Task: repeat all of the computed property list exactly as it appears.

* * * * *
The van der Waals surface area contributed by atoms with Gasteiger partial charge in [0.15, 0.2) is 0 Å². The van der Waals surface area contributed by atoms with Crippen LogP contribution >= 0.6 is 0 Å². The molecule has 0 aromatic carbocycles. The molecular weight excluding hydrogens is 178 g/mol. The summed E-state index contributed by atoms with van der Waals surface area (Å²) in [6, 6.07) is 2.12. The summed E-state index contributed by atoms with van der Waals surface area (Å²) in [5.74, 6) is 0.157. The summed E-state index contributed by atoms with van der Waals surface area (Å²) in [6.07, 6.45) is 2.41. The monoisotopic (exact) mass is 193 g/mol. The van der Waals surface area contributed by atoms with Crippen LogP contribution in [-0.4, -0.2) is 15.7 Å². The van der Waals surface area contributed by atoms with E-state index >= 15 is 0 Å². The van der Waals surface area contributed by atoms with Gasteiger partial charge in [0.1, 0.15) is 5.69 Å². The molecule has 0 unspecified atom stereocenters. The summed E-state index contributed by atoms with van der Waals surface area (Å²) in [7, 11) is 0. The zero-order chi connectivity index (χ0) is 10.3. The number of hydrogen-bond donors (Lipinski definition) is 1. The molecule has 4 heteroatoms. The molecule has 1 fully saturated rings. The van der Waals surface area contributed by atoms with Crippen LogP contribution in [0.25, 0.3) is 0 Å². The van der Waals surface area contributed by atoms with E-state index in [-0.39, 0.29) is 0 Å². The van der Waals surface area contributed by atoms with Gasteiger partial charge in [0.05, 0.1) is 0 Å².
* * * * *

The van der Waals surface area contributed by atoms with Gasteiger partial charge in [0.15, 0.2) is 0 Å². The van der Waals surface area contributed by atoms with Crippen LogP contribution >= 0.6 is 0 Å². The molecule has 0 aromatic carbocycles. The molecular weight excluding hydrogens is 178 g/mol. The summed E-state index contributed by atoms with van der Waals surface area (Å²) in [6, 6.07) is 2.12. The summed E-state index contributed by atoms with van der Waals surface area (Å²) in [5.74, 6) is 0.157. The summed E-state index contributed by atoms with van der Waals surface area (Å²) in [6.07, 6.45) is 2.41. The monoisotopic (exact) mass is 193 g/mol. The van der Waals surface area contributed by atoms with Crippen LogP contribution in [-0.4, -0.2) is 15.7 Å². The van der Waals surface area contributed by atoms with E-state index >= 15 is 0 Å². The van der Waals surface area contributed by atoms with Gasteiger partial charge in [0.1, 0.15) is 5.69 Å². The molecule has 0 unspecified atom stereocenters. The summed E-state index contributed by atoms with van der Waals surface area (Å²) in [7, 11) is 0. The zero-order chi connectivity index (χ0) is 10.3. The number of hydrogen-bond donors (Lipinski definition) is 1. The molecule has 4 heteroatoms. The molecule has 1 fully saturated rings. The van der Waals surface area contributed by atoms with Crippen LogP contribution in [0.25, 0.3) is 0 Å². The van der Waals surface area contributed by atoms with E-state index in [-0.39, 0.29) is 0 Å². The van der Waals surface area contributed by atoms with Gasteiger partial charge in [0.05, 0.1) is 0 Å².